Google is in the mood for an almighty showdown with Apple. This week, the technology giant confirmed its shock move into the mobile phone business with the release of the Nexus One a sleek handheld, which is being described as the "iPhone on steroids".
In the last two years, Google watched the iPhone eat into the hugely lucrative smartphone hardware market, gaining fast on long-time leaders Nokia and Research in Motion, makers of the BlackBerry. At the same time, and despite serious efforts, Google has made little headway in moving its core click-through advertising business onto our phones. It's tried to gain an extra foothold through software, developing the Android operating system, but Android phones still only account for 5% of the smartphone market. So finally, it's gone ahead and built its own hardware, knowing that it can't afford to be left behind anymore.
The demand for smartphones borders on the hysterical. When Apple first shipped the device, they had to hire armed personnel in ports to guard containers as they arrived. And the recession did nothing to dampen enthusiasm. Tech research firm Gartner says that, while global handset sales fell 6% in the second quarter of last year, smartphone sales leapt 27%. By 2014, smartphones will capture 37% of the worldwide mobile phone market, up from 16% in 2009, forecasts telecoms analyst Pyramid Research.
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It's a bit late to buy Apple or Google; they trade on pretty steep valuations. So how can we profit? There are two ways. First, buy the technology that goes into the phones. When the iPhone was released two years ago, some of the first buyers rushed home to prise the phone apart to see what companies made the parts. Smartphones include a host of technologies that do everything from managing power to improving signals and smooth handover between networks. Companies that create and patent these technologies are paid well by the likes of Apple to license their innovations.
The other angle is to focus on one of the iPhone's problems. Ever since release, US users have been hampered by terrible internet service. That's not Apple's fault it's mostly down to carrier AT&T failing to anticipate the level of bandwidth that iPhone users would soak up when it took on the contract. In the three years since the iPhone's debut, data traffic on AT&T's network has soared 5,000%, notes Peter Burrows in BusinessWeek. Much of that is due to demand for online video, which is exploding everywhere. In the third quarter of last year alone, we spent 35% more time watching clips on the internet than the year before, according to ratings tracker Nielsen.
A short video takes as much bandwidth as 500,00 text messages, so AT&T will invest $7.5bn in its network this year in an effort to keep pace with video demand, according to tech research firm Ovum. But rolling out miles of fibre-optic cables is expensive. By storing large files in a data centre, you can get around the problem of sending huge files over long distances and clogging up your network, says Anders Bylund on Motley Fool. Companies that own these local data centres called content delivery groups will dominate the age of online video, and delivery to mobiles will be a $16bn industry by 2014, says Pyramid. We take a look at one sector kingpin below.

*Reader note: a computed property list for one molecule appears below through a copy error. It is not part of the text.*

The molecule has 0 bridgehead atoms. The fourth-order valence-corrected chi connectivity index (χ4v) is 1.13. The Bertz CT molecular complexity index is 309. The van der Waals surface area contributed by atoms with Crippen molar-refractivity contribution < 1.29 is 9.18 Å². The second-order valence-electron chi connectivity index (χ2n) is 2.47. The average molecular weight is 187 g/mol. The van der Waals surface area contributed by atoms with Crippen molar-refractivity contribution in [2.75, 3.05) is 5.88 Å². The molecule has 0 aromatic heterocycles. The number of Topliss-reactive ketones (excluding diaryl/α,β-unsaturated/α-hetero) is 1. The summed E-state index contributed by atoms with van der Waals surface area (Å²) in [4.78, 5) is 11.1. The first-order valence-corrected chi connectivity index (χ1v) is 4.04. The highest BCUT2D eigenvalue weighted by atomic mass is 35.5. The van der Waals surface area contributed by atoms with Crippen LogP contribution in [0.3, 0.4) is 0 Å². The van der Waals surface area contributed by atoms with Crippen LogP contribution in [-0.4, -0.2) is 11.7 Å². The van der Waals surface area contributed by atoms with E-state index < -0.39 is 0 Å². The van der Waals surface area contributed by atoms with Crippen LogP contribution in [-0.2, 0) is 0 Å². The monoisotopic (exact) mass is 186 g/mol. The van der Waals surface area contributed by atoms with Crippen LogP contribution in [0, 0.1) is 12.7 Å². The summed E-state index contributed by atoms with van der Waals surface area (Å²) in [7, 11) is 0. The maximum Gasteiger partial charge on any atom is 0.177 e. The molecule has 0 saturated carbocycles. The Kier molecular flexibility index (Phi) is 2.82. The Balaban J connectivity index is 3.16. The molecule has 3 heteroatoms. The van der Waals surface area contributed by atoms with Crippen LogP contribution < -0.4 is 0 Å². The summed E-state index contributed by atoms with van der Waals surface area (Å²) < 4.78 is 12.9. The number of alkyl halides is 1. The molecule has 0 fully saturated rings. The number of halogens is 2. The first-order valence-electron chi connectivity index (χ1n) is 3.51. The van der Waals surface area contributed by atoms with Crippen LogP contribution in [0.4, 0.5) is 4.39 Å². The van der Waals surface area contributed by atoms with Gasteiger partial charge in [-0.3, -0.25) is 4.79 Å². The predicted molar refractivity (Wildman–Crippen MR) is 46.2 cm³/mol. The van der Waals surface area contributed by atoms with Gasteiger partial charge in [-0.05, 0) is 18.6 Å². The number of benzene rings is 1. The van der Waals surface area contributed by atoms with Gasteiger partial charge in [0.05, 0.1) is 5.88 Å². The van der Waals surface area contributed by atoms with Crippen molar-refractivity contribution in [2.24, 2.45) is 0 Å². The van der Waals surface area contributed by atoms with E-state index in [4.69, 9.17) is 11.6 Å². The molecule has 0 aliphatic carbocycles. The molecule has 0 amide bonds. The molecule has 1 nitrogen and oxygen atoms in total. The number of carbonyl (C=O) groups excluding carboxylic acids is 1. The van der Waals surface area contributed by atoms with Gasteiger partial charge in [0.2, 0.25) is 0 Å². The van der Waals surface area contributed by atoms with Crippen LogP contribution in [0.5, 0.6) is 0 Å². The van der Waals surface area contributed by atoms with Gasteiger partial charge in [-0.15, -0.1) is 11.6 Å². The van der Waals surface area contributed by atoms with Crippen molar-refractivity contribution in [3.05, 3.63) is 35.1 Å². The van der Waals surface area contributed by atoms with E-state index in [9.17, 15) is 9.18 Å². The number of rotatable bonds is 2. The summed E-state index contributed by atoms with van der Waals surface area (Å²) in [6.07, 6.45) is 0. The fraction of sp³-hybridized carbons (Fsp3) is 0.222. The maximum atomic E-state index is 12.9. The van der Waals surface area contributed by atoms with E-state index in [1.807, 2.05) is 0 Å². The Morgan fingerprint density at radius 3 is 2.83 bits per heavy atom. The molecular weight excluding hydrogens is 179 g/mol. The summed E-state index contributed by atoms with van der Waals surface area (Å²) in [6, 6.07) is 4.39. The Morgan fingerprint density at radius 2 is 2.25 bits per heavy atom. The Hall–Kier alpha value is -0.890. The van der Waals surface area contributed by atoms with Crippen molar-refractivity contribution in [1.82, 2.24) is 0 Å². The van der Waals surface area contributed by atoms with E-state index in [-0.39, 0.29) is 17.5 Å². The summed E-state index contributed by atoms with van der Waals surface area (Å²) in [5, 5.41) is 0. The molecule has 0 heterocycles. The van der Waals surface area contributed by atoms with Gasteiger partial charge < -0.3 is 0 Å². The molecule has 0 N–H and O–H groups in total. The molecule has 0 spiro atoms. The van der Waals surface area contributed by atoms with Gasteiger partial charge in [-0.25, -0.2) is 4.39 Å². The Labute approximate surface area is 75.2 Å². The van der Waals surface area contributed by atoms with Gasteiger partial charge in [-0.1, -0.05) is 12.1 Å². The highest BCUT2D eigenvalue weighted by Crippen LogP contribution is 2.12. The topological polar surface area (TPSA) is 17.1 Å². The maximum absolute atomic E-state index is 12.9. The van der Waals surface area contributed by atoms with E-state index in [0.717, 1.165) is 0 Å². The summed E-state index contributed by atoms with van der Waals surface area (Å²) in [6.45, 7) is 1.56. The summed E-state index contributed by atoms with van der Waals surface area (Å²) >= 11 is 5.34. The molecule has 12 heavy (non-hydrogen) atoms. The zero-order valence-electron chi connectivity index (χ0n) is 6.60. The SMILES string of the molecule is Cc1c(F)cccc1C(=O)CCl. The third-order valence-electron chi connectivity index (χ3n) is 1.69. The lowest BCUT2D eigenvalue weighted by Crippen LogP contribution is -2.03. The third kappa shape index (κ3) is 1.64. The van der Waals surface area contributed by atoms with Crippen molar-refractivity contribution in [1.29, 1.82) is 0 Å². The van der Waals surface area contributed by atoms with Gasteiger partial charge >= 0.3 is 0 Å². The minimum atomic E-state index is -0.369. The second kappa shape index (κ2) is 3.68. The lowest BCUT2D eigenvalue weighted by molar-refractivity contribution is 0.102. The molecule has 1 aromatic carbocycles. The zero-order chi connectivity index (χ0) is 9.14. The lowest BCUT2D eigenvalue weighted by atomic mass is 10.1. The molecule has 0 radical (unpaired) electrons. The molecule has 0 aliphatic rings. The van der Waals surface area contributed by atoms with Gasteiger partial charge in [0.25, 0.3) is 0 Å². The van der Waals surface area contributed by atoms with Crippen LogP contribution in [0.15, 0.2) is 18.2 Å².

The best bets in the sector
Akamai (Nasdaq:AKAM) has been alleviating bandwidth bottlenecks for over a decade. We've spelled out its qualities several times before. It has a formidable network of servers in 1,500 locations across 650 cities controlling nearly 50% of the content delivery market. Akamai also has a strong balance sheet with $900m in cash. It's up 35% since we tipped it last year. But on a forward p/e of 16 times, according to Bloomberg data, it's worth holding as the video delivery demand booms.
Interdigital (Nasdaq: IDCC) is a world leader in the technology that drives smartphones. In the last two decades, the company has created some of the fundamental building blocks of wireless technology, says Paul Hill in his PGI newsletter from facilitating network handover to managing power and bandwidth. Its 4,800 patents are licensed to the likes of Apple, LG Electronics and Samsung (with whom a $400m deal was announced in January), at near 100% gross margins on each licence. Its products are found in nearly 50% of smartphones on the market.
On the downside, the firm has failed to land a contract with industry leader Nokia, with the International Trade Commission recently ruling that Nokia's alternative technology does not infringe on four of Interdigital's patents. The group is also quite reliant on the mature Japanese market - its three biggest customers based there account for 50% of sales. Nevertheless, the company has 9,000 patents pending, and trades on a forward p/e of nine times.
Eoin came to Money Week in 2006 having graduated with a MLitt in economics from Trinity College, Dublin. He taught economic history for two years at Trinity, while researching a thesis on how herd behaviour destroys financial markets.
Eoin acts as managing editor of MoneyWeek's newsletters.
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